On Color


2002; Miami Beach

I get the questions all the time: “What do the colors mean?” “Do you think about the colors before you start painting?” “Why do you use such bright colors?“, and “Why is Martin Luther King’s face blue?” The truth is, I don’t know. I don’t really think about a color pattern before I start painting. Kurt Vonnegut said that life is like a painting, in that you only have sort of an idea of where you want to go when you start, and the canvas that you fill in as you go is sort of like your resume; you fill it with your life’s experiences. As you go, one thing leads to another, and what’s there when you’re finished isn’t exactly what you had in mind when you started. It’s sort of a dialectic: one development plays off another, influencing, attracting, pushing, pulling, loving, expanding, contracting, brightening, darkening… yin-yang in motion. In a certain way, the canvas becomes a Taoist alchemy, the framed result a Japanese garden of sorts — a refuge, a sanctity of peace, trapped in time, there to appreciate, reflect on, believe in or ponder for years, or as long as it affects you. The work, like your life, is there to sanction or solicit, confirm or deny, inspire or implore, enthuse or encourage, to beseech, or — to just be. I just pick up the brush and dip it in a color which attracts me, one I think will go well with the color used just before it. I don’t think about it much though. The jeans-cleaned palette knife is already in my hand, moving toward the next paint blob sort of semi-consciously. Sometimes the music makes me do it, the language of the muses so present and potent in the process — behind the scenes, but so forceful and involved — vigorous but invisible — at least in the way our limited minds “envision” presence, process, and praxis. John Lennon said that life is what happens when you’re making other plans. I love the way painting can likewise be so spontaneous, and so fulfilling, all while a painting takes on a life of its own. Were it that life were that way: impromptu, carefree, evolving amidst an assuring confidence that our self-impelling motives are right-directed, motivated by a spirit of love. Does art imitate life, or vice versa, or is it symbiotic? Does the orchestra play the music, or the does the music play the orchestra? Are we even supposed to be able to articulate the difference, or is that part of the wonder of being alive, the wonder of being? I wonder. Sometimes I’m convinced that if we enjoy, esteem, and appreciate art for what it reveals, for what it helps us learn about ourselves, and for its reflectivity with respect to the ideas, ethics, and truths we espouse and aspire to, why not let life imitate art? Couldn’t that be the whole point? Van Gogh said, “The only time I really feel alive is when I’m painting.” Now, as for why Martin’s face is blue? I think he is a hero to me precisely because I don’t think of him in black and white terms. I don’t see him as model of or martyr for black-white relations, and I don’t think he interpreted himself, his mission, or his effect in that way either. Rather, he is an example of truth for me, of justice, of love prevailing over fear, compassion over ignorance, and humility accepting its brother pride, even though pride knows not what it says or does (“Forgive them, Father, for they know not what they do.”) MLK, like his heroes Christ and Gandhi, was content to live an example, convinced that justice will triumph over trepidation, unwavering on the wave of hope, dignified in fearing dishonor more than death. He wasn’t content to just ride the wave; he was the wave. “Their deaths say to each of us, black and white alike, that we must substitute courage for caution. They say to us that we must be concerned not merely about WHO murdered them, but about the system, the way of life and the philosophy which PRODUCED the murderers. Their death says to us that we must work passionately and unrelentingly to make the American dream a reality.” (Dr. King, “Eulogy for the Martyred Children”, 1963).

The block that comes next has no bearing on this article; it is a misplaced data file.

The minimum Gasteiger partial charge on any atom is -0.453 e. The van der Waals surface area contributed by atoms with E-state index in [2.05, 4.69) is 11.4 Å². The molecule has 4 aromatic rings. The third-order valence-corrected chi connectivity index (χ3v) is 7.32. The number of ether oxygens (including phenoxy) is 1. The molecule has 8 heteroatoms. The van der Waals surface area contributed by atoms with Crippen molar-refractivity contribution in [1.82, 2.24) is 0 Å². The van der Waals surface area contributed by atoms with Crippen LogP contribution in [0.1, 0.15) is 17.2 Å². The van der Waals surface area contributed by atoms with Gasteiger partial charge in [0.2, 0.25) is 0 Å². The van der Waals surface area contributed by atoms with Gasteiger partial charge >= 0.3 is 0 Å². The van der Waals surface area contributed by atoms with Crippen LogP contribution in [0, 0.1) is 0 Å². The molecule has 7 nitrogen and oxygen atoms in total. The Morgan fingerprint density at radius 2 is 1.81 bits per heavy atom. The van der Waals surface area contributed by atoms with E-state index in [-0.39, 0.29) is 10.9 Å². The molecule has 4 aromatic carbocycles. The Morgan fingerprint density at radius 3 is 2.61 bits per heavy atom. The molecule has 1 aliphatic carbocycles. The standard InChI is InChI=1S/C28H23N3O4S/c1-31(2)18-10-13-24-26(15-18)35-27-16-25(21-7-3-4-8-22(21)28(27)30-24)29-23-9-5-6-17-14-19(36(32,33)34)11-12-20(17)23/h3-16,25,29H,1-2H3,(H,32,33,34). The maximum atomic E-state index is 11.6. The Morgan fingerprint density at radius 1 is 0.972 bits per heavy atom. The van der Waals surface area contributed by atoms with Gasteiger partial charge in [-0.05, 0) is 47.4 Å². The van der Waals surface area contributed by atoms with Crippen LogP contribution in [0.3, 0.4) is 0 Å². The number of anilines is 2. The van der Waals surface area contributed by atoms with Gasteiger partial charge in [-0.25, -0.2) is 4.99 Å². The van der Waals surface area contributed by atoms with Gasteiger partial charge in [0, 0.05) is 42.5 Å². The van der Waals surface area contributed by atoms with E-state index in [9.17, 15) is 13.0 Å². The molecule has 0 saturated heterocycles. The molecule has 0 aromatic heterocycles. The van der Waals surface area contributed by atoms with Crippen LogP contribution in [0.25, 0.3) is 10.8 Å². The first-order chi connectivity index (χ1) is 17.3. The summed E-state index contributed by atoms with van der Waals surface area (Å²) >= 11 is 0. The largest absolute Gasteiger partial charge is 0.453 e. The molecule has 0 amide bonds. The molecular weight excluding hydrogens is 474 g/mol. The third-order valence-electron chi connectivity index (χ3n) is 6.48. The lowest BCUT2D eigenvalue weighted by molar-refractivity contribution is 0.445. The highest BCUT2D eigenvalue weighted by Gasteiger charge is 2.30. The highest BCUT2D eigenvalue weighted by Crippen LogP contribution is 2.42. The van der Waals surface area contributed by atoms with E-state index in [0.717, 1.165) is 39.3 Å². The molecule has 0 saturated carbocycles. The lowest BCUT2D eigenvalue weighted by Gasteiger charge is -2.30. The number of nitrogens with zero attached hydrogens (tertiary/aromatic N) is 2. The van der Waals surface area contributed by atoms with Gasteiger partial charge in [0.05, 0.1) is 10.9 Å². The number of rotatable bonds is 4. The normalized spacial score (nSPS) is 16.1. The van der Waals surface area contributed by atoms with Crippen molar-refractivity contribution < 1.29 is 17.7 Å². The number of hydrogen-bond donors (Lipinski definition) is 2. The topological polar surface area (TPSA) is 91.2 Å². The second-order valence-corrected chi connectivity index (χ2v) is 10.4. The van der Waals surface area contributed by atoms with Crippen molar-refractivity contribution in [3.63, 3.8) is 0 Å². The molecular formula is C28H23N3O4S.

I love the way art challenges us, and is there to release us from conventions which capture and consistently confine not just our conscious, but our collective conscience as well. Oh, that we listen to art and follow its lead. Oh, that he were known as “Conscious Pilate” instead; but that would have changed insuperably the whole of history, and modified the earthly march of roughly two billion feet. Suffice it say that for here and now — as I know the two, I love the way color intensifies appreciation, enriches enthusiasm, impacts happiness, influences joy, affects mood, and fortifies fervor. We need to shed the shades that tint the truth, and see color for what it is and can be, not for what it was and used to be. What color are truth, love and loyalty, mercy and music, honor, justice, integrity, dignity, commitment, bearing, courage, pride, passion, and principle? I still don’t know, and that is perhaps precisely the beauty of color-blind ideals. But, may the true colors of the noblest canons, whatever song they sing, whichever bells they ring, altruistically alter our dialectical voyage to the highest of altars. Because the truth, whatever bold, emblazoned colors it wears, shall set us free.

Written by Glenn Yeck | Comments Off on On Color